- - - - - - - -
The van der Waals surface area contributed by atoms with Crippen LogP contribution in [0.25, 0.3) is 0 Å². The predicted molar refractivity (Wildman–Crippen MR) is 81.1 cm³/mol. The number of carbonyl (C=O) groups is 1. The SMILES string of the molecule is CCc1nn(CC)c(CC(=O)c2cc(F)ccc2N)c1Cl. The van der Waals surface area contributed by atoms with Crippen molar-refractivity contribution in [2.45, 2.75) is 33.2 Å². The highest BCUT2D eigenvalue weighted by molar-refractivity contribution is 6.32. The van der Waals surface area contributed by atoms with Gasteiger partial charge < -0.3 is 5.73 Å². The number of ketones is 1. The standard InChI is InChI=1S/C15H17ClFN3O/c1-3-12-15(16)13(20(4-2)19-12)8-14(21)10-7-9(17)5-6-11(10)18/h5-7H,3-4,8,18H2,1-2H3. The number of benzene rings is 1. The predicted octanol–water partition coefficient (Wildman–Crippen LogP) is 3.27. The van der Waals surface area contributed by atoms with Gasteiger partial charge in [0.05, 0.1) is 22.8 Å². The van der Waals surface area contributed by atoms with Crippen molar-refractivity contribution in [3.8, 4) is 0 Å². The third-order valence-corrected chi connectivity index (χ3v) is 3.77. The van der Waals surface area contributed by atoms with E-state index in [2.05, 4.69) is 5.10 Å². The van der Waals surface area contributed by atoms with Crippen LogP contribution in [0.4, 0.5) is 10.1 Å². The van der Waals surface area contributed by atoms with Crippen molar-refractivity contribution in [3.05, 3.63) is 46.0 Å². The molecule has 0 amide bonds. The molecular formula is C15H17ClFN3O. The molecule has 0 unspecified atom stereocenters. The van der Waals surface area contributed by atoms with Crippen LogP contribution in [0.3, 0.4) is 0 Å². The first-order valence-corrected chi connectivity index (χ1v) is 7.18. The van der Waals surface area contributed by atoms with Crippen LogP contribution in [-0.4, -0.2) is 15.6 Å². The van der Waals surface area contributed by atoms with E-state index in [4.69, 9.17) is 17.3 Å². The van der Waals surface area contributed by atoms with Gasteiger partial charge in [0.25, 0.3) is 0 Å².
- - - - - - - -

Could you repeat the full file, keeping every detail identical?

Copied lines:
The van der Waals surface area contributed by atoms with Crippen LogP contribution in [0.25, 0.3) is 0 Å². The predicted molar refractivity (Wildman–Crippen MR) is 81.1 cm³/mol. The number of carbonyl (C=O) groups is 1. The SMILES string of the molecule is CCc1nn(CC)c(CC(=O)c2cc(F)ccc2N)c1Cl. The van der Waals surface area contributed by atoms with Crippen molar-refractivity contribution in [2.45, 2.75) is 33.2 Å². The highest BCUT2D eigenvalue weighted by molar-refractivity contribution is 6.32. The van der Waals surface area contributed by atoms with Gasteiger partial charge < -0.3 is 5.73 Å². The number of ketones is 1. The standard InChI is InChI=1S/C15H17ClFN3O/c1-3-12-15(16)13(20(4-2)19-12)8-14(21)10-7-9(17)5-6-11(10)18/h5-7H,3-4,8,18H2,1-2H3. The number of benzene rings is 1. The predicted octanol–water partition coefficient (Wildman–Crippen LogP) is 3.27. The van der Waals surface area contributed by atoms with Gasteiger partial charge in [0.05, 0.1) is 22.8 Å². The van der Waals surface area contributed by atoms with Crippen molar-refractivity contribution in [3.8, 4) is 0 Å². The third-order valence-corrected chi connectivity index (χ3v) is 3.77. The van der Waals surface area contributed by atoms with E-state index in [2.05, 4.69) is 5.10 Å². The van der Waals surface area contributed by atoms with Crippen LogP contribution in [0.4, 0.5) is 10.1 Å². The van der Waals surface area contributed by atoms with Crippen molar-refractivity contribution in [3.05, 3.63) is 46.0 Å². The molecule has 0 amide bonds. The molecular formula is C15H17ClFN3O. The molecule has 0 unspecified atom stereocenters. The van der Waals surface area contributed by atoms with Crippen LogP contribution in [0.3, 0.4) is 0 Å². The first-order valence-corrected chi connectivity index (χ1v) is 7.18. The van der Waals surface area contributed by atoms with Crippen LogP contribution in [-0.4, -0.2) is 15.6 Å². The van der Waals surface area contributed by atoms with E-state index in [4.69, 9.17) is 17.3 Å². The van der Waals surface area contributed by atoms with Gasteiger partial charge in [0.25, 0.3) is 0 Å².